Not so much a museum as an educational indoor playground, this place is full of interactive activities for kids. Youngsters can climb a skyscraper, explore a fire engine or "ride" a police motorcycle. Children especially love the miniature grocery store, where they can push their own carts and "shop" for staples, and the play bank, where they can write checks. Special exhibits and activities are also offered every month, including puppet shows and live music.
This museum is housed in the Georgian marble home built in the 1920s by Clarence Sanders, founder of the Piggly Wiggly grocery store chain. Sanders never got to live here, and the city transformed the site into a complex of attractions, including the Sharpe Planetarium and an IMAX theater. The Pink Palace's exhibits cover topics ranging from dinosaurs to the Civil War, and from the early Spanish explorers to the evolution of medical research in Memphis.
Tired of putting people, especially kids, to sleep with droning lectures in a dark room and trying to compete with the IMAX theater next door? This planetarium has spiced up its shows with laser lights and music from bands such as the Grateful Dead, Pearl Jam and Pink Floyd. There is even an Elvis show during Elvis Week in August. During special meteorological events, such as meteor showers, the planetarium staff sets up telescopes on the front lawn and encourages visitors to bring their families as well as a picnic dinner.
In honor of the ancient Egyptian counterpart to the modern American city of Memphis, the local university maintains a museum featuring a good representation of the usual items from the City by the Nile, including a mummy, papyrus, and various implements and household goods. Another permanent exhibit is the Spirit of Africa, which has artifacts and sculptures from West Africa. In addition - and somewhat unexpectedly - the museum houses an interesting collection of miniatures of American furniture and a good smattering of American and European prints.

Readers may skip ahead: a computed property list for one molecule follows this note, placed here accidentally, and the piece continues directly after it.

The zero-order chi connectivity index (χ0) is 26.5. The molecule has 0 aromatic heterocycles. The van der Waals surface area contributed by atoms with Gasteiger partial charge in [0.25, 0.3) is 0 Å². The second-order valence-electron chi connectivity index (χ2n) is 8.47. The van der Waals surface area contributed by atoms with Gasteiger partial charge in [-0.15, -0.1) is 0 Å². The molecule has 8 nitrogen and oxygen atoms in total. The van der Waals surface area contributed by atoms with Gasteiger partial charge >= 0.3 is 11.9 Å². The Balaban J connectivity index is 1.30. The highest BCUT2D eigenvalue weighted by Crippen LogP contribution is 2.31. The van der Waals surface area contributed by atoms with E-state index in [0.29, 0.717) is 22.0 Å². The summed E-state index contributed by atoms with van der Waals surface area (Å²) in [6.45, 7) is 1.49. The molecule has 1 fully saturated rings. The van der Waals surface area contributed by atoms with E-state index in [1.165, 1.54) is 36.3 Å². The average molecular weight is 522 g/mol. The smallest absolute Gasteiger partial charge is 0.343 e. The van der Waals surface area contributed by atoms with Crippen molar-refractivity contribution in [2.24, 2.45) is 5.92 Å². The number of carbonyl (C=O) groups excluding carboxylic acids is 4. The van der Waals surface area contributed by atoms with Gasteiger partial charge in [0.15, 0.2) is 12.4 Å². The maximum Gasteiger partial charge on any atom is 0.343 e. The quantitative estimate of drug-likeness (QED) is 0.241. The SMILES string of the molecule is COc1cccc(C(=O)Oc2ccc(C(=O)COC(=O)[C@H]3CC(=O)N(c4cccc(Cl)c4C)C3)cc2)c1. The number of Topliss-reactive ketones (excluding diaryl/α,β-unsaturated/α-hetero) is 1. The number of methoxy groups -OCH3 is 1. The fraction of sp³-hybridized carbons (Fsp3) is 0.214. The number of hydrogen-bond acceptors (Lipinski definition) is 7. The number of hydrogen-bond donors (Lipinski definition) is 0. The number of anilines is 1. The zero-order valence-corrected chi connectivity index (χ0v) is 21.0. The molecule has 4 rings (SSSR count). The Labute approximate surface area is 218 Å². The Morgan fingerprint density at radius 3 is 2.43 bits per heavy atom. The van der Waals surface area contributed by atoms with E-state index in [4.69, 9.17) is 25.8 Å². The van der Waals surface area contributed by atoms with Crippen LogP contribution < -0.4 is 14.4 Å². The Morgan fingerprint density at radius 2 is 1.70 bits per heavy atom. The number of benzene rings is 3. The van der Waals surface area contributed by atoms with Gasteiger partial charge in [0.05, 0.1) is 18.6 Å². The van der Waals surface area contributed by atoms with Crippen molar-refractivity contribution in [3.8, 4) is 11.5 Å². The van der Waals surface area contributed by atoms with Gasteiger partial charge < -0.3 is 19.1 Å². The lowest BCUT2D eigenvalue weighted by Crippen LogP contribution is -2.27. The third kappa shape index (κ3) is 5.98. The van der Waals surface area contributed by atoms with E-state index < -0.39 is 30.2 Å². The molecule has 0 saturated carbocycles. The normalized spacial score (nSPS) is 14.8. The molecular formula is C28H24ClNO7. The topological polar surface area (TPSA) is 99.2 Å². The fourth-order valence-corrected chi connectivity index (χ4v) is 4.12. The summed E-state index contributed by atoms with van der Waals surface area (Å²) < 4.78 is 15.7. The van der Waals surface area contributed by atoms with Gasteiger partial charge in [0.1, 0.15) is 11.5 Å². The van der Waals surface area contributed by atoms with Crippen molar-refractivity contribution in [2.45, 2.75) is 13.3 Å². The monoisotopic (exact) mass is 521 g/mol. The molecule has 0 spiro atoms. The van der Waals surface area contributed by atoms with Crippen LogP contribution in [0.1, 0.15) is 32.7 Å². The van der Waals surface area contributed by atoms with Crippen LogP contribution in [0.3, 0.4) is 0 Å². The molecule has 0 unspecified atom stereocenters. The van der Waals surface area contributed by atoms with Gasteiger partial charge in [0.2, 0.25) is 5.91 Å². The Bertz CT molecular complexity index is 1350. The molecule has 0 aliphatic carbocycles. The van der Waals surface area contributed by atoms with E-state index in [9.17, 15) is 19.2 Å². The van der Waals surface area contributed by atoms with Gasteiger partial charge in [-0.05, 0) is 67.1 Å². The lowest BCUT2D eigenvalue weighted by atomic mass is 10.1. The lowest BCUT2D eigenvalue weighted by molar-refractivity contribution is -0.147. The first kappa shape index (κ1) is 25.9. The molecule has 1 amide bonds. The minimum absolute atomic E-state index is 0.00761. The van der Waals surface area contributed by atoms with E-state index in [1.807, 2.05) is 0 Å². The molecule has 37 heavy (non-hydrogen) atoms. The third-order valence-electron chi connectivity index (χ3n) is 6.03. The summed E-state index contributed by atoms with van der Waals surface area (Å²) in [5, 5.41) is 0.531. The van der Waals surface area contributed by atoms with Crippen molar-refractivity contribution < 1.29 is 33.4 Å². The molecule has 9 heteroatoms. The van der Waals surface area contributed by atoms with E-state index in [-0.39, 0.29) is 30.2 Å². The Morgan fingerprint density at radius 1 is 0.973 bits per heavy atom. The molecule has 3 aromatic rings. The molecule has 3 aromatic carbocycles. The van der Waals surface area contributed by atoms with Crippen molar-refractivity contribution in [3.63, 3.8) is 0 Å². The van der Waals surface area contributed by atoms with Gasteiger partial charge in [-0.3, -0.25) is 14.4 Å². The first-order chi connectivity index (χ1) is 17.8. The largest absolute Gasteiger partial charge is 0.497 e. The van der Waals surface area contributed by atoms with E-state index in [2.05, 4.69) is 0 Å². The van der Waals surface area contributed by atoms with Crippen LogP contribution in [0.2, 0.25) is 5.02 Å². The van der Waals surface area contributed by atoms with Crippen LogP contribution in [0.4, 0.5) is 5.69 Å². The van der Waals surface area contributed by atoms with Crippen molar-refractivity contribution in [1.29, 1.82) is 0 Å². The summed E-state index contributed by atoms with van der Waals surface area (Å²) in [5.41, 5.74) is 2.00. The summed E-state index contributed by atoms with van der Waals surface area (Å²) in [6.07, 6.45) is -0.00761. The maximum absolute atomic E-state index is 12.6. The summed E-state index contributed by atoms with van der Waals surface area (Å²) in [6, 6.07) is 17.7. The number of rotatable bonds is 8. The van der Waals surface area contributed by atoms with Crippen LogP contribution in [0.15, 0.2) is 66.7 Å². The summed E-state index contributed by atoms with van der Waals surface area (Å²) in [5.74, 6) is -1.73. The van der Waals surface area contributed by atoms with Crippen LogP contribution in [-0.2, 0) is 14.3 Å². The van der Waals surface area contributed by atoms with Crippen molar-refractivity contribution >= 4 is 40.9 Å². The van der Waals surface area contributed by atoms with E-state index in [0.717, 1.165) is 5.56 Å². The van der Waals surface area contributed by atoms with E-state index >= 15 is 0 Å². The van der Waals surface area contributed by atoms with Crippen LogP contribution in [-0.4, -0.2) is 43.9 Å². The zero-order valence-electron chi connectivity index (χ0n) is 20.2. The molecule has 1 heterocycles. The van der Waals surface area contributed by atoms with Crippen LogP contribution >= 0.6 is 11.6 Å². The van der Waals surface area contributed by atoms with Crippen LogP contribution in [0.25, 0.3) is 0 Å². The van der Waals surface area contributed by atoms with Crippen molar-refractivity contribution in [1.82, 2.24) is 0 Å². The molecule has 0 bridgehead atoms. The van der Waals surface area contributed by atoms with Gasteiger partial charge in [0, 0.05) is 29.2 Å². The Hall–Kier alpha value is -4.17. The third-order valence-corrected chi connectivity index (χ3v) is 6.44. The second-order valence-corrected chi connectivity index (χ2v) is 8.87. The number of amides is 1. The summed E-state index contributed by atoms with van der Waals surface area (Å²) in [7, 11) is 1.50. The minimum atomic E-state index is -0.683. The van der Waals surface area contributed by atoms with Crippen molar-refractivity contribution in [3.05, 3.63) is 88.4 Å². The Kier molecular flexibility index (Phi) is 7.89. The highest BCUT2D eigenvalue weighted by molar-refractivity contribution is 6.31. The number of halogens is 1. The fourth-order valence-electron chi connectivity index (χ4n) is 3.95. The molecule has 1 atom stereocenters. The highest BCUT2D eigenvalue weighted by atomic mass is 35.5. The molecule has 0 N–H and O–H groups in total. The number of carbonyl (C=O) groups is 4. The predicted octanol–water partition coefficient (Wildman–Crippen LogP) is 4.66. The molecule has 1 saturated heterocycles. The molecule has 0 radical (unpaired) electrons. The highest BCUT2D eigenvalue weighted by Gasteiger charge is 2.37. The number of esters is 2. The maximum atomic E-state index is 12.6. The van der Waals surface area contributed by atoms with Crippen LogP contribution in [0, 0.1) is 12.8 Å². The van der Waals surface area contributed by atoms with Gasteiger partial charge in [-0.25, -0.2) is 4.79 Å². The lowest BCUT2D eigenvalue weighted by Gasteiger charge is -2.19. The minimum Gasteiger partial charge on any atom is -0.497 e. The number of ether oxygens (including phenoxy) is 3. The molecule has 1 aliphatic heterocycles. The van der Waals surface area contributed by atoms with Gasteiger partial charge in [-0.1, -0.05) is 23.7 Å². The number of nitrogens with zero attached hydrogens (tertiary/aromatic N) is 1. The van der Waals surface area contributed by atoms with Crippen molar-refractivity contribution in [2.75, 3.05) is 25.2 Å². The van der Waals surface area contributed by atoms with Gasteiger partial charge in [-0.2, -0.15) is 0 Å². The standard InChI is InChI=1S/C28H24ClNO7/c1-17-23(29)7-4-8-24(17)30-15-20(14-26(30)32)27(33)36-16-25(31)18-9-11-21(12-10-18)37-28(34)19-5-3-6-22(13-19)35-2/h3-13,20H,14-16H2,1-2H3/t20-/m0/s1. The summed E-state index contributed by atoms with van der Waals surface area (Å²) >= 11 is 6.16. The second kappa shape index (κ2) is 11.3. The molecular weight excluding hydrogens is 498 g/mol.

The National Ornamental Metal Museum is the only one in the country dedicated to ornamental metalwork. Exhibits often include such diverse objects as silver tea services, swords, jewelry and weathervanes. See a blacksmith at work forging works of art. An annual exhibit in May features the fantastic devices people use to barbecue, timed to coincide with the Memphis in May Barbecue Contest. The museum is set in a lovely spot on the banks of the Mississippi, and the lawns are sometimes used for weddings and other private parties.
This gallery is in the middle of an upscale strip mall on the well travelled Poplar corridor. It often features local up and coming artists such as Peter Bowman, art instructor at the Memphis University School for boys and photography artist Huger Foote. Other established artists, such as the nationally acclaimed local artist Carrol Cloar who passed away in 1993, are also represented here. Exhibit openings at David Lusk Gallery feature wine and the chance to rub elbows with knowledgeable art patrons.